I’m not sure if he recognised me or not, but I know for sure he looked at me holding the sign, then smirked, shook his head and kept walking. I’m pretty sure the shaking of the head could be interpreted as ‘what a fucking tree-hugging loser’.
People say they love hearing about my culture and all I am doing is talking about Kiribati food, language, religion etc. It may not seem it but I have worked hard at making sure I am connected to my culture.
I feel more comfortable using the written word to express my thoughts than to stand in front of people that are going about their business with a sign accusing their corporation for ruining the world. But that all changed this week.
The big question that in all honesty, I haven’t properly tackled is: Will Kiribati actually relocate due to climate change?
For thousands of years Pacific culture has lead to men believing that domestic violence is right and a man’s prerogative. This is absolutely wrong, but it doesn’t take a bill in parliament to change a society’s ways that they have held for thousands of years.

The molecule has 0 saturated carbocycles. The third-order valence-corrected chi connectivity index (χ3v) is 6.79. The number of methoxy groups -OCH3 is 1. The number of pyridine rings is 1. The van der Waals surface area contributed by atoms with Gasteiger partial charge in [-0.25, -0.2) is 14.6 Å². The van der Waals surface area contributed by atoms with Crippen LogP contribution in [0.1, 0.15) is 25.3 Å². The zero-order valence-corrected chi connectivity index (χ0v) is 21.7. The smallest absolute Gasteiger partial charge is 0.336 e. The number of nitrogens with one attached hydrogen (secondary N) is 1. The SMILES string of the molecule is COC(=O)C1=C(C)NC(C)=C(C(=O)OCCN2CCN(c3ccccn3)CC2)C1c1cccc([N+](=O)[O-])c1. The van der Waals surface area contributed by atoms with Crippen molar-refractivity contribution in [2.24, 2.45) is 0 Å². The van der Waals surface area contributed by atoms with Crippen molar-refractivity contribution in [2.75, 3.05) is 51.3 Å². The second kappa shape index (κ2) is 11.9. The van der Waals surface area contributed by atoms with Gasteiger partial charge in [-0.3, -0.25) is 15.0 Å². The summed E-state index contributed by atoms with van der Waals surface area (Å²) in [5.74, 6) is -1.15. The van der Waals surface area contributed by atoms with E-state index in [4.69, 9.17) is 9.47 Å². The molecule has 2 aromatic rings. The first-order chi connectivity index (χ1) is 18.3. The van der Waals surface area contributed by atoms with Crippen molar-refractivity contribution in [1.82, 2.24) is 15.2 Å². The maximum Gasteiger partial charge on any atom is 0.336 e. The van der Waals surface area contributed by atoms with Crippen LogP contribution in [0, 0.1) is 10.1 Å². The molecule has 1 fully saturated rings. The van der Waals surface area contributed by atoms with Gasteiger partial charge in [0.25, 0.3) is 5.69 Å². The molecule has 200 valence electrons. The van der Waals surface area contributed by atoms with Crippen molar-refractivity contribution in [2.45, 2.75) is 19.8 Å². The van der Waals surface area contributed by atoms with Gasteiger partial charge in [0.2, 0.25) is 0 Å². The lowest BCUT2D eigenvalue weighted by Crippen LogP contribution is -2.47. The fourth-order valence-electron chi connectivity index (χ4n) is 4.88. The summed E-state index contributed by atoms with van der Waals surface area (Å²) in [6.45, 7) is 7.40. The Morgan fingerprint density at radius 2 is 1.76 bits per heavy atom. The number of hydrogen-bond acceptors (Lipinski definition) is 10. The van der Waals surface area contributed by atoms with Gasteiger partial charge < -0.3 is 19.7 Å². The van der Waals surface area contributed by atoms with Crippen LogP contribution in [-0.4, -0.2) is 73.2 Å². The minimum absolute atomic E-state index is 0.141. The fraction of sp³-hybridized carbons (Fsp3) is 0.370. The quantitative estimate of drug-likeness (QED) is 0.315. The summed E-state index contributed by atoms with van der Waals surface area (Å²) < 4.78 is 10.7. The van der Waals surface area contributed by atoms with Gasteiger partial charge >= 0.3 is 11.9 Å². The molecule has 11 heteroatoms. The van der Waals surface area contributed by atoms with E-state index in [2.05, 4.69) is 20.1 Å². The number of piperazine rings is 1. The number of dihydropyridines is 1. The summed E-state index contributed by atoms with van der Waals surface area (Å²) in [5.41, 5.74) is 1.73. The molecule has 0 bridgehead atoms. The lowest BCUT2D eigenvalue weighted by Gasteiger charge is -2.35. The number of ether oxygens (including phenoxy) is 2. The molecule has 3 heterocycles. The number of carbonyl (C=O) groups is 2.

Malaria and dengue fever are also predicted to rise due to the temperature to increase the reproductive and biting rates of mosquitos. And while it’s not a communicable disease, malnutrition will also increase due to lack of agricultural farming options in the searing heat. See how this all is a giant snowball already?
By learning more about ourselves, we learn more about the world. The more we learn about the world, the more our diverse communities grow to learn and respect each other.It is everyone’s responsibility to share what they know about their own community.
As of last week, Kiribati President Anote Tong, announced that PIPA will be officially banned for all commercial fishing by the end of the year. In response to this, we can expect the numbers of tuna, billfish and sharks to double within a couple of decades, hopefully with a steady rise to their original numbers.
I walked back to the house with two cousins running ahead and a baby cousin on my hip. I was wearing a traditional Kiribati top (tiibuta) and a sarong. I was barefoot and despite my lighter skin, I could have been any other I-Kiribati woman. A baby on my hip, yelling at my younger cousins to stop fighting and going back to my house where my family waited.
Diabetes and obesity influenced diseases are the biggest health worries in not just Kiribati but throughout all of the Pacific Islands. I remember when I was little, we would be at the airport waiting to board Air Nauru to get to Kiribati and we’d sit there trying to figure out who were Nauruans and who were I-Kiribati. The most obvious difference? We followed the rule that ‘Nauruans are the fat ones and I-Kiribati are the small ones’.